• Work experience in a related occupation
    No work experience
  • Typical on-the-job training needed to attain competency
    1 to 12 months on-the-job training
Based on BLS Education and Training Classifications
 
Job Zone
Some Preparation Needed
  • Specific Vocational Preparation Range
    (4.0 to < 6.0) - A typical worker will require over 3 months up to and including 1 year of training to achieve average performance in this occupation.
Based on O*Net Job Zones and SVP
 
Education Level
How much education do most people in this career have?
Education level Percent of
U.S. Workers
Doctoral or professional degree
or post-MA certificate
  0%
Master's degree or
post-BA certificate
  0%
Bachelor's degree   1%
Associate's degree   0%
Certificate or some college,
no degree
  8%
High school diploma
or equivalent
  48%
Less than high school diploma   43%
More at O*NET
 
Abilities
People in this career often have talent in:
  • Arm-Hand Steadiness
    The ability to keep your hand and arm steady while moving your arm or while holding your arm and hand in one position.
  • Control Precision
    The ability to quickly and repeatedly adjust the controls of a machine or a vehicle to exact positions.
  • Manual Dexterity
    The ability to quickly move your hand, your hand together with your arm, or your two hands to grasp, manipulate, or assemble objects.
  • Near Vision
    The ability to see details at close range (within a few feet of the observer).
  • Oral Comprehension
    The ability to listen to and understand information and ideas presented through spoken words and sentences.
More at O*NET
 
Work Activities
In general, what you might do:
  • Monitor Processes, Materials, or Surroundings
    Monitoring and reviewing information from materials, events, or the environment, to detect or assess problems.
  • Inspecting Equipment, Structures, or Material
    Inspecting equipment, structures, or materials to identify the cause of errors or other problems or defects.
  • Getting Information
    Observing, receiving, and otherwise obtaining information from all relevant sources.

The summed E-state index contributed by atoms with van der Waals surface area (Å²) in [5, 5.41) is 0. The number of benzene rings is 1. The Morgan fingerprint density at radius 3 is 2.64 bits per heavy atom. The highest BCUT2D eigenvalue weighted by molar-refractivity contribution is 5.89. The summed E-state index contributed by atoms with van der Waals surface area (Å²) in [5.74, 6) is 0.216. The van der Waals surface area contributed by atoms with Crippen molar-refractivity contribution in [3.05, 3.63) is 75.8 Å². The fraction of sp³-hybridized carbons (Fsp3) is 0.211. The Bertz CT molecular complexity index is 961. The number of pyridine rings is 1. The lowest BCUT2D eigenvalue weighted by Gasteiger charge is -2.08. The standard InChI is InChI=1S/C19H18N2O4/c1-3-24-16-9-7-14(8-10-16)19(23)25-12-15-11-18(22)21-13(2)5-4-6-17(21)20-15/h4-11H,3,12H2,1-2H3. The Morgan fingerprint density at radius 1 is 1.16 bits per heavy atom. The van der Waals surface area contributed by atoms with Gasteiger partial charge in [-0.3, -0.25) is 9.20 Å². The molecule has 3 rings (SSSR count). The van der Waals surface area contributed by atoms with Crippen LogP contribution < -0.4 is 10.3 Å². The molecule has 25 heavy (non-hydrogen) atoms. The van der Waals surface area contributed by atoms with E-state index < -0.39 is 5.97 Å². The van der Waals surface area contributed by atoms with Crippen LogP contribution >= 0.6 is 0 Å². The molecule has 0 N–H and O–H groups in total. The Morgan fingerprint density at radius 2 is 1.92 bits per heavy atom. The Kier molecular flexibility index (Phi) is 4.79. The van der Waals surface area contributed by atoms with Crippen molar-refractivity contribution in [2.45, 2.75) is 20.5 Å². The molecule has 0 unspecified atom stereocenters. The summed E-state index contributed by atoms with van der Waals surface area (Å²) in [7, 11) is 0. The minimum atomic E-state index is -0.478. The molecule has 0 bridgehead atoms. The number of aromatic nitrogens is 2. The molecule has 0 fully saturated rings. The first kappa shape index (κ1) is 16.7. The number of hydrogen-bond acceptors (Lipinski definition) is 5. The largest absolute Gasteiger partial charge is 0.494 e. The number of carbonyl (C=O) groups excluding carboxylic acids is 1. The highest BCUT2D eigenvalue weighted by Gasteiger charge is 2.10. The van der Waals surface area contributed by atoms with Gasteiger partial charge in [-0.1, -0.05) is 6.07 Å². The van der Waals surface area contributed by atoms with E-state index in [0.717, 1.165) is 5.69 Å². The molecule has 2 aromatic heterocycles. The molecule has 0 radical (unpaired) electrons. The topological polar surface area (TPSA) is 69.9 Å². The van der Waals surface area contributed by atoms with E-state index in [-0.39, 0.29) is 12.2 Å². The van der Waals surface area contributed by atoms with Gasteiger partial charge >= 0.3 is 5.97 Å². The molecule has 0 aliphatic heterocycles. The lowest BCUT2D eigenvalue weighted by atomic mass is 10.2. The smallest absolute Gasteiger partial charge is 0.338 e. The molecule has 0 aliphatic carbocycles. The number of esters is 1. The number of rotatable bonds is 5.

• Identifying Objects, Actions, and Events
    Identifying information by categorizing, estimating, recognizing differences or similarities, and detecting changes in circumstances or events.
  • Handling and Moving Objects
    Using hands and arms in handling, installing, positioning, and moving materials, and manipulating things.
More at O*NET
 
Detailed Work Activities
What you might do in a day:
  • Inspect production equipment.
  • Adjust equipment controls to regulate flow of production materials or products.
  • Place materials into molds.
  • Adjust temperature controls of ovens or other heating equipment.
  • Monitor instruments to ensure proper production conditions.
More at O*NET
 
Tasks
On the job, you would:
  • Examine molds to ensure they are clean, smooth, and properly coated.
  • Pour and regulate the flow of molten metal into molds and forms to produce ingots or other castings, using ladles or hand-controlled mechanisms.
  • Pull levers to lift ladle stoppers and to allow molten steel to flow into ingot molds to specified heights.
  • Read temperature gauges and observe color changes, adjusting furnace flames, torches, or electrical heating units as necessary to melt metal to specifications.
  • Collect samples, or signal workers to sample metal for analysis.
More at O*NET
 
O*NET in-it

This page includes information from the O*NET 24.0 Database by the U.S. Department of Labor, Employment and Training Administration (USDOL/ETA). Used under the CC BY 4.0 license. O*NET® is a trademark of USDOL/ETA.

BLS

This page includes information produced in cooperation with the U.S. Bureau of Labor Statistics, Occupational Employment Statistics and State Occupational Projecions programs.

 
 
 
 
Vermont.gov State of Vermont Department of Labor